Wednesday

Writing with Focus

You have an amazing idea for a story or article, or a blog post. Maybe it's about your business or product. Maybe, it's a novel . . .a  mystery novel. It might even be a children’s middle grade story.

You know what you want to say or convey, and you start typing away. This is the beginning of every story.

But, we should backtrack a moment and go back to the idea. I'll use fiction writing as an example.

The idea: your protagonist has a problem or conflict and you can see how each chapter or section will be worked out. You are sure you can bring your idea to full fruition without the use of an outline. Okay, that’s fine; many writers use the seat-of-your-pants writing method.

So, off your mind and fingers fly . . . creating something from nothing . . . well, not exactly from nothing, from an idea.

This, again, is the beginning. You type a draft of your story. How long this process will take depends on how long your manuscript will be. Take note, though, even if your story is as short as a children's picture book, you still need focus in your writing.

This holds true for content writing also. If it's a blog post, web copy, a product description . . . you get the idea. You need focus in your writing no matter what the genre or niche.


According to Merriam-Webster, focus is a “point of concentration” or “directed attention,” and this is what we need to have in our writing.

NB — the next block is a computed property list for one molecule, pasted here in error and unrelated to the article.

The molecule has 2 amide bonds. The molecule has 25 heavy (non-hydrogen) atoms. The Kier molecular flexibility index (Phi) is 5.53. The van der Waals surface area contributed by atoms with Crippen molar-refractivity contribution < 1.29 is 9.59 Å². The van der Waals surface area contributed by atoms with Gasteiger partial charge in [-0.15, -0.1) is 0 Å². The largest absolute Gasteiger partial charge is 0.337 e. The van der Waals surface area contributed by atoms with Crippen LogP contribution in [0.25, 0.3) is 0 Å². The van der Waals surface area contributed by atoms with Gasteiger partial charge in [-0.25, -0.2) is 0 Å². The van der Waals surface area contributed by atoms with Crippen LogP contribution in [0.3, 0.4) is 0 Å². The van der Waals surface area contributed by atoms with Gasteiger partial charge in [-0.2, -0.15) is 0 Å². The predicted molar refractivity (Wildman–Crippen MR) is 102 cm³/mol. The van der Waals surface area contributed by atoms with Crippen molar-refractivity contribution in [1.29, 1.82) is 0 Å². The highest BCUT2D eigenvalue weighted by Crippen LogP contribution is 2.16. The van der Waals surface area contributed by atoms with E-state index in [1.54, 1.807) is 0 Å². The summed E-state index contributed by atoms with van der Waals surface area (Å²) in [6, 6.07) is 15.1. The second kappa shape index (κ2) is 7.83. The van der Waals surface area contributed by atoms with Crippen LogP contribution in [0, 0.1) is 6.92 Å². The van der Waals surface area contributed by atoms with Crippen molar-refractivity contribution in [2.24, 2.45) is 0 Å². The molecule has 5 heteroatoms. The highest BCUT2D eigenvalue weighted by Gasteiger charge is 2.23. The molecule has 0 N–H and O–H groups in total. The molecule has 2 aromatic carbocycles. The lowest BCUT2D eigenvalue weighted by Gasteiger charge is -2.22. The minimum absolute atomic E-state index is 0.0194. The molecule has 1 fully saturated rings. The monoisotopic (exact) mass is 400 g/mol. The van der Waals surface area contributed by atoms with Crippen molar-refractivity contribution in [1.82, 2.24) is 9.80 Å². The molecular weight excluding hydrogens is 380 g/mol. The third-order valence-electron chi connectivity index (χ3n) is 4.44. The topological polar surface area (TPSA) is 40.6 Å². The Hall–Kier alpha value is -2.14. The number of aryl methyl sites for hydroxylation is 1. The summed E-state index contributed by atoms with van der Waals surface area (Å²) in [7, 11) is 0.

Writing Focus

Focus is the path you’re on that will take you from point A to point B. It’s the path from beginning to end that keeps the story together, with directed attention, and wraps it neatly up.

An example might be an ice skater whose goal is to become good enough to get into the Olympics. His focus will be to train vigorously to accomplish his goal.

Another example might be that of a school bus on its route to pick up children and bring them to school. The shop is where the bus begins, point A. It will end up at the school, point B. But, between point A and point B, the bus must deviate from the direct path in order to pick up each child. 

The same holds true for your story. There is a path or focus the story needs to follow to accomplish its goal. If you deviate too much from this path your story becomes diluted or weak. This is not to say you cannot have subplots, it means everything needs to be tied together moving forward on the same path toward the same end. It needs to be focused.

Using an outline can often help with maintaining focus, even with a short story or blog post. An outline is kind of a writing GPS that guides you along the way, to a focused ending. It allows you to stray here and there with the comfort of knowing that you need to be at certain points throughout the manuscript or content. It’s a reminder to keep you focused.

Note: An outline for a blog post might be a template you use for particular formats .

Reprint from 2010

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